Turkey and Greece: Spring 2010

Continuing our commitment to a strong international component to our teaching philosophy, the department offered another study abroad course (CLAS 390) to explore the monuments, sites and cultures of Turkey, both ancient and modern.  As usual, the course was offered in conjunction with the Department of Anthropology to complement their archaeology program and in total twenty-four students and five faculty, including for the first time two graduate students, departed from Toronto for a three week tour of the Western coast of Turkey, and select sites in Greece.

After landing in Istanbul, the students were treated to the full spectrum of cultures one can experience for several days.  The Hittites, the Persians, the Greeks, Romans, Byzantines, Ottomans and modern Turks were all represented in the various monuments and materials found throughout the city and its museum.  Highlights were the famed Hagia Sophia, the hippodrome and Topkapi palace.  From Istanbul the group headed south along the Ionian coast to visit the many cities that played a major role in Mediterranean history for millennia.  Perhaps the most anticipated stop was at the fabled city of Troy – city of the Trojan War and locale for one of the seminal works of classical literature, Homer’s Iliad.  Further south we continued to such cities as Pergamon, with its dramatic vistas, Ephesus, with its sprawling ruins and Bodrum, the ancient city of Halikarnassos.  These and other sites were famous in antiquity, perhaps most famous as cities addressed by St. Paul in his letters, but also for their many monuments – The Temple of Artemis at Ephesus and the Mausoleum at Halikarnossos were two of the seven wonders of the ancient world.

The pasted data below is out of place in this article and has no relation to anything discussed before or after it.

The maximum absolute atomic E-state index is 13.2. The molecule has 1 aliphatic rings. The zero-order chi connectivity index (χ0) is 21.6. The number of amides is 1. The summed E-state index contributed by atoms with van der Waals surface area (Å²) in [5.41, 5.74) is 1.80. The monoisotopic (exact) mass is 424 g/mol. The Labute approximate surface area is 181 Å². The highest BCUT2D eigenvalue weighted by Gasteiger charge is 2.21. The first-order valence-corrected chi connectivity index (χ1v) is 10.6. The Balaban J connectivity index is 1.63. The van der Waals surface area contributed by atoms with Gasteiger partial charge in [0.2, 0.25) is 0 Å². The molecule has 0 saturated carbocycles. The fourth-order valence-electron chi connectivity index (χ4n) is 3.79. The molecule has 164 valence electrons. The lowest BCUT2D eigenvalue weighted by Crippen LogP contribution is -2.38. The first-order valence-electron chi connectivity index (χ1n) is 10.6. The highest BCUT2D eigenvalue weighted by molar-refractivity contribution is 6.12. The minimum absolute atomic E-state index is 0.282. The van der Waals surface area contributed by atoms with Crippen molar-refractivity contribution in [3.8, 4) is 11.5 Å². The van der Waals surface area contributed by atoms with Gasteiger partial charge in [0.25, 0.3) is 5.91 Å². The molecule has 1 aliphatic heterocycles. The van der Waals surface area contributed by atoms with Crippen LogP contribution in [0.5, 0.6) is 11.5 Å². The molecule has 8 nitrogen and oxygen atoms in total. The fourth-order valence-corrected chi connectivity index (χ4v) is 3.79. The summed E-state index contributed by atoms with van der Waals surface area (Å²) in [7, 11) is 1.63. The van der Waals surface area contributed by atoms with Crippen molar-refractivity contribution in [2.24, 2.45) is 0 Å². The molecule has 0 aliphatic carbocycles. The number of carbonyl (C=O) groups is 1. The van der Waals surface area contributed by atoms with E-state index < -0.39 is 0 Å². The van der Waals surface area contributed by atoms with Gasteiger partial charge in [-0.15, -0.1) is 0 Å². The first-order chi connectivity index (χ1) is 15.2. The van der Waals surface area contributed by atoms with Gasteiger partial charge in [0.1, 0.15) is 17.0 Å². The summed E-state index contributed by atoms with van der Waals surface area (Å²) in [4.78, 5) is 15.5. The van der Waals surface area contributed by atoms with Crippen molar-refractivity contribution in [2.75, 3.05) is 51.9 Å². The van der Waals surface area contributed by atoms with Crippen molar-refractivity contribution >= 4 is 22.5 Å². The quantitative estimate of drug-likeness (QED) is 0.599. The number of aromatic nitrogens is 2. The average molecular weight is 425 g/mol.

From Bodrum we drove south to catch a ferry to the island of Rhodes, where we saw where the famous Colossus would have been, bringing the total of ancient wonders seen to three.  We explored the ancient site of Lindos and then viewed the ancient castle of the Knights Hospitaller.  Again we explored the history and culture of the land from ancient through medieval times.  We then took an overnight ferry to Athens and finished our tour in this exemplary European city, visiting the Acropolis, the National Museum and even getting a “behind the scenes” tour of the Athenian Agora.  All involved agreed that this was superlative experience that allowed the students to get “beyond the classroom” and see ancient ruins in a much better state of preservation than normal.  The food, the people and the landscape of Turkey also allowed the students to immerse themselves in a culture very different from our own.  We can’t wait for the next trip! Go see the slide show for pictures of our adventure.